If you are looking for an answer to the question What is Artificial Intelligence? and you only have a minute, then here's the definition the Association for the Advancement of Artificial Intelligence offers on its home page: "the scientific understanding of the mechanisms underlying thought and intelligent behavior and their embodiment in machines."
However, if you are fortunate enough to have more than a minute, then please get ready to embark upon an exciting journey exploring AI (but beware, it could last a lifetime) …
Berkeley-based Lygos is engineering and designing microbes that convert low-cost sugar into high-value, specialty chemicals. In other words, the latest advances in software, big data, machine learning, biotech, and chemistry may be combining to quite possibly start a new industrial revolution. Lygos develops microbes to convert sugar into high-value specialty chemicals, focusing its flagship product on malonic acid (derived from petroleum), which is used in a diverse set of industries, including flavor and fragrance, electronic manufacturing, and coatings. And, though they will borrow tech from the titans of Silicon Valley (e.g., TensorFlow from Google), and cloud vendors like AWS will lower the bar for developers dipping their toes into machine learning, the biggest impact of big data will not go toward ad-clicking strategies.
Nvidia has benefitted from a rapid explosion of investment in machine learning from tech companies. Can this rapid growth in the use cases for machine learning continue? Recent research results from applying machine learning to diagnosis are impressive (see "An AI Ophthalmologist Shows How Machine Learning May Transform Medicine"). Your chips are already driving some cars: all Tesla vehicles now use Nvidia's Drive PX 2 computer to power the Autopilot feature that automates highway driving.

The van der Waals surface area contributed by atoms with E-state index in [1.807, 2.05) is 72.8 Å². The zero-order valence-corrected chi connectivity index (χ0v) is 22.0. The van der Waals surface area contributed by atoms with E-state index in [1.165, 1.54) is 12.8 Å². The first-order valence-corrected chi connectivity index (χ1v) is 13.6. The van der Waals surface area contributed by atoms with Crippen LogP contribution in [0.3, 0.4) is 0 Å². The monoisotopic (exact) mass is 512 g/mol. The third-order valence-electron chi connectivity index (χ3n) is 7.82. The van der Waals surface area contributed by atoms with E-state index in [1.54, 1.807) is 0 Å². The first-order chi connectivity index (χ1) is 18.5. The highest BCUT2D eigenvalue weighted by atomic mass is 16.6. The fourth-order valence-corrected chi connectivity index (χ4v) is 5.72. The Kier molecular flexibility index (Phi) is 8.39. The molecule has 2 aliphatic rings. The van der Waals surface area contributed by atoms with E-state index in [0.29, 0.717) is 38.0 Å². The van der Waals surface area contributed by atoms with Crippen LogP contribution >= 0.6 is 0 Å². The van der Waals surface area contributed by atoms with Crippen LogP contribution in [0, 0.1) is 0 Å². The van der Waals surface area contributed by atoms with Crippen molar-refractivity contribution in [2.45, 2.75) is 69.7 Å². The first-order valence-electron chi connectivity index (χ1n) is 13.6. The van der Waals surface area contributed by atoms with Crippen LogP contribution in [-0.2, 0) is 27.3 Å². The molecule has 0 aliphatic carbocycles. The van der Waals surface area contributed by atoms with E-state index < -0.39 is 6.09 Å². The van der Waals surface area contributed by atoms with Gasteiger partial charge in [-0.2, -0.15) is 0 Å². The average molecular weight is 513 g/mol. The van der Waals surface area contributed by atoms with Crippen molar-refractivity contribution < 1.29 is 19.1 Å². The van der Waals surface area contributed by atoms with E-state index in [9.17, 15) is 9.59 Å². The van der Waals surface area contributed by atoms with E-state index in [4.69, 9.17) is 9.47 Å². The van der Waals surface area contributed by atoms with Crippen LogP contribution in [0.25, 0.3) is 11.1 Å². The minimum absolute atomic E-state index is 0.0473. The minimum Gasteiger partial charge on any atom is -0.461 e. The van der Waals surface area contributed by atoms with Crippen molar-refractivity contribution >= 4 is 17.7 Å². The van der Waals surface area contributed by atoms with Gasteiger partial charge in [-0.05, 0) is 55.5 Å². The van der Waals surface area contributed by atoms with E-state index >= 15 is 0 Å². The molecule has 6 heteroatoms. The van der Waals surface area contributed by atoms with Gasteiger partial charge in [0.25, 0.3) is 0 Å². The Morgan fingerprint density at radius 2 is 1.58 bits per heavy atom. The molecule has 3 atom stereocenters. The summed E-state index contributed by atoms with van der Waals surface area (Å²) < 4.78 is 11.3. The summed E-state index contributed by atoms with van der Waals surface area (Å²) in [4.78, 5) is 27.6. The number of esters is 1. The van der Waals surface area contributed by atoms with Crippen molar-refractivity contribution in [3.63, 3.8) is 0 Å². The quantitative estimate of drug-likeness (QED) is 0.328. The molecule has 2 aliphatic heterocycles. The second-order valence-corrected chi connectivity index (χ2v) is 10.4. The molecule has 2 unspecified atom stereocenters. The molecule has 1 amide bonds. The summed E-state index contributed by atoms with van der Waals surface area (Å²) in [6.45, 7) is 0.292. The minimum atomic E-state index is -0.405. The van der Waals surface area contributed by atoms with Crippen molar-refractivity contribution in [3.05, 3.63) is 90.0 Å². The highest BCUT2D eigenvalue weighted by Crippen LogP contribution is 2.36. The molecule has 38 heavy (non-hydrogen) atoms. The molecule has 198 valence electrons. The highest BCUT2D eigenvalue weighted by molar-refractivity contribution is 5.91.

While the fears that artificial intelligence will replace many human jobs is not unfounded, some industries have discovered that the software has enabled their current employees to be more productive and successful since they no longer have to focus on mundane tasks. The use of artificial intelligence has been present for many years in online chat boxes that answer customer service questions and self-driving cars as the technology mimics and learns human behavior. The fear that artificial intelligence will replace a large percentage of jobs is rational, but at the same time, there is a growing acceptance that it has "done a lot of good," said Alex Terry, CEO of Conversica, a Foster City, Calif.-based artificial intelligence-based software company that engages potential customers in natural, two-way human conversations and is used by sales representatives. While artificial intelligence could replace customer service jobs in some industries; in others it would allow account executives to spend more time on customers' problems instead of on routine and often boring activities, said Terry.